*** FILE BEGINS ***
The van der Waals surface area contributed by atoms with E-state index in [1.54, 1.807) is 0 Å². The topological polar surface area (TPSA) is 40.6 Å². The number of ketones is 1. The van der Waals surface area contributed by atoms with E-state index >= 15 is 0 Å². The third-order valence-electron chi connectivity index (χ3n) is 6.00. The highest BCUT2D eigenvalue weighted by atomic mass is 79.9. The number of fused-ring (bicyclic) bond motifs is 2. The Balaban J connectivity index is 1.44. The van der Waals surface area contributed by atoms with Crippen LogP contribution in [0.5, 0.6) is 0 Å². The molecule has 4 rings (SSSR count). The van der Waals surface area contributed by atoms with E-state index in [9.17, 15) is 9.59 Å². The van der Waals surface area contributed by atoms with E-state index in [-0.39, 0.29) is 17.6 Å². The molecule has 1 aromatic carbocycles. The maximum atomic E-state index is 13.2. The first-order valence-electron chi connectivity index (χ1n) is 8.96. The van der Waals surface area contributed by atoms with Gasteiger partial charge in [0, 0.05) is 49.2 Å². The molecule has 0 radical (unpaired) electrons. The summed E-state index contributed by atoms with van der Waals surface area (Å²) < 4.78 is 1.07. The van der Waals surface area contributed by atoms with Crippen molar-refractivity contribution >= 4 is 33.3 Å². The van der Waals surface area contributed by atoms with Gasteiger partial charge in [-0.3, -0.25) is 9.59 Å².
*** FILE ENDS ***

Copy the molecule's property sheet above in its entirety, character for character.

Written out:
The van der Waals surface area contributed by atoms with E-state index in [1.54, 1.807) is 0 Å². The topological polar surface area (TPSA) is 40.6 Å². The number of ketones is 1. The van der Waals surface area contributed by atoms with E-state index >= 15 is 0 Å². The third-order valence-electron chi connectivity index (χ3n) is 6.00. The highest BCUT2D eigenvalue weighted by atomic mass is 79.9. The number of fused-ring (bicyclic) bond motifs is 2. The Balaban J connectivity index is 1.44. The van der Waals surface area contributed by atoms with Crippen LogP contribution in [0.5, 0.6) is 0 Å². The molecule has 4 rings (SSSR count). The van der Waals surface area contributed by atoms with E-state index in [9.17, 15) is 9.59 Å². The van der Waals surface area contributed by atoms with E-state index in [-0.39, 0.29) is 17.6 Å². The molecule has 1 aromatic carbocycles. The maximum atomic E-state index is 13.2. The first-order valence-electron chi connectivity index (χ1n) is 8.96. The van der Waals surface area contributed by atoms with Gasteiger partial charge in [0, 0.05) is 49.2 Å². The molecule has 0 radical (unpaired) electrons. The summed E-state index contributed by atoms with van der Waals surface area (Å²) < 4.78 is 1.07. The van der Waals surface area contributed by atoms with Crippen molar-refractivity contribution >= 4 is 33.3 Å². The van der Waals surface area contributed by atoms with Gasteiger partial charge in [-0.3, -0.25) is 9.59 Å².